While Darkness has been worth the wait, it’s actually an album that might never have been, hence the many shades of, well, darkness on the record. “At first, lyrically I wanted to write about strength. But during the time we were writing the album, I was going through a lot of challenges,” explains Demner. “It was really hard to be strong in a place where it’s dark and it's scary.” She doesn’t want to dwell on her personal life, but in short, a health issue and surgery challenged her voice. The pressures she endured during that time are reflected in lyrics like “Can’t get a hold of the state that I’m in / I’m feeling the weight / On my shoulders.” That said, Demner adds, “I know at the other end that you come out stronger; you grow through what you go through. But still, that theme of dwelling in darkness goes throughout the album.”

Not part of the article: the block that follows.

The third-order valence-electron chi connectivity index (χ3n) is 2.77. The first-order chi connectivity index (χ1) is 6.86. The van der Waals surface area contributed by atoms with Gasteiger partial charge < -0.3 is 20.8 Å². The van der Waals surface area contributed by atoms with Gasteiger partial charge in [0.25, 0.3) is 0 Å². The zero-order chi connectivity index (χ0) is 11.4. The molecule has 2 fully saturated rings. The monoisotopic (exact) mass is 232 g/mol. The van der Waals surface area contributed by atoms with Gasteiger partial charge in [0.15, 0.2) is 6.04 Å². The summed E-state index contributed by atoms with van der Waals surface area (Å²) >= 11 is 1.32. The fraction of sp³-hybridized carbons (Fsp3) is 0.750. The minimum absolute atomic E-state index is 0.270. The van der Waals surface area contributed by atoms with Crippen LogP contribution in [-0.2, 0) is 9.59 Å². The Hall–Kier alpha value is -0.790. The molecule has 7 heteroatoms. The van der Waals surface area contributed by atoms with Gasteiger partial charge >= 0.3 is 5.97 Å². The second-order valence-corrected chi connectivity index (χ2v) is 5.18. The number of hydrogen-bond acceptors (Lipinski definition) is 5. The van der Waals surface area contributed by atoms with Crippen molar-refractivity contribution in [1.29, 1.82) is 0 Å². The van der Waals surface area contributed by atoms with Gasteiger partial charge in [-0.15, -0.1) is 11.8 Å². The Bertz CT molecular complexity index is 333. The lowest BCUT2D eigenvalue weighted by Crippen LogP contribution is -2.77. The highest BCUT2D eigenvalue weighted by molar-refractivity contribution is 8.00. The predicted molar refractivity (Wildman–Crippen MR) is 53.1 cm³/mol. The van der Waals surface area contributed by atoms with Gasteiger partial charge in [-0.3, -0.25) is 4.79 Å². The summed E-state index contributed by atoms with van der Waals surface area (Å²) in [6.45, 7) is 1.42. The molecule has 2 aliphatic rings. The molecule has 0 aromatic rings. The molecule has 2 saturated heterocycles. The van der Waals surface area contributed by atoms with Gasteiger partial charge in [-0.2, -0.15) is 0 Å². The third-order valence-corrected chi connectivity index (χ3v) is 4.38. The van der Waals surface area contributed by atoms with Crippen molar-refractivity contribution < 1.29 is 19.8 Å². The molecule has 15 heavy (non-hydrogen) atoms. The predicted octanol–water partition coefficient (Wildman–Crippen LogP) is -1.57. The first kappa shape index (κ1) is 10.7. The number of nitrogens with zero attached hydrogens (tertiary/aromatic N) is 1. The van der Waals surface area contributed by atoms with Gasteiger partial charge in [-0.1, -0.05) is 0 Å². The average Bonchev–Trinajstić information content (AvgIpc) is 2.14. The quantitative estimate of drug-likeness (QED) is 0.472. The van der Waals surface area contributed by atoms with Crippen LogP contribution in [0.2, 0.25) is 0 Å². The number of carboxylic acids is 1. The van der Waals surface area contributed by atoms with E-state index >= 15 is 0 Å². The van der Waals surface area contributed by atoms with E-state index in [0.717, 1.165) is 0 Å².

In addition to Demner’s challenges, the entire band felt pressure in following up their successful debut. “As human beings, want to be better than we were yesterday. We wanted to make a better record than we did before. We want to top ourselves every time,” they say. To that end, the band wrote 70 songs over a year-long period. The final contenders were tracked at producer Good’s Arizona studio. Getting out of LA was cathartic for Demner, who drove across the desert alone to write and work with Good before being joined by the band. “You know, those feelings you get when you know there's some sort of transition that's about to come? Driving to Arizona was like I was closing a chapter of my life and going into unknown territory,” she says. Demner remembers the moment when the song “Darkness” fully clicked for her: “I was staying at an Airbnb during the recording, and I listened to it while I was floating in the pool at night, staring at the moon. It was beautiful, and I just knew then that the song was going to be something really cool.”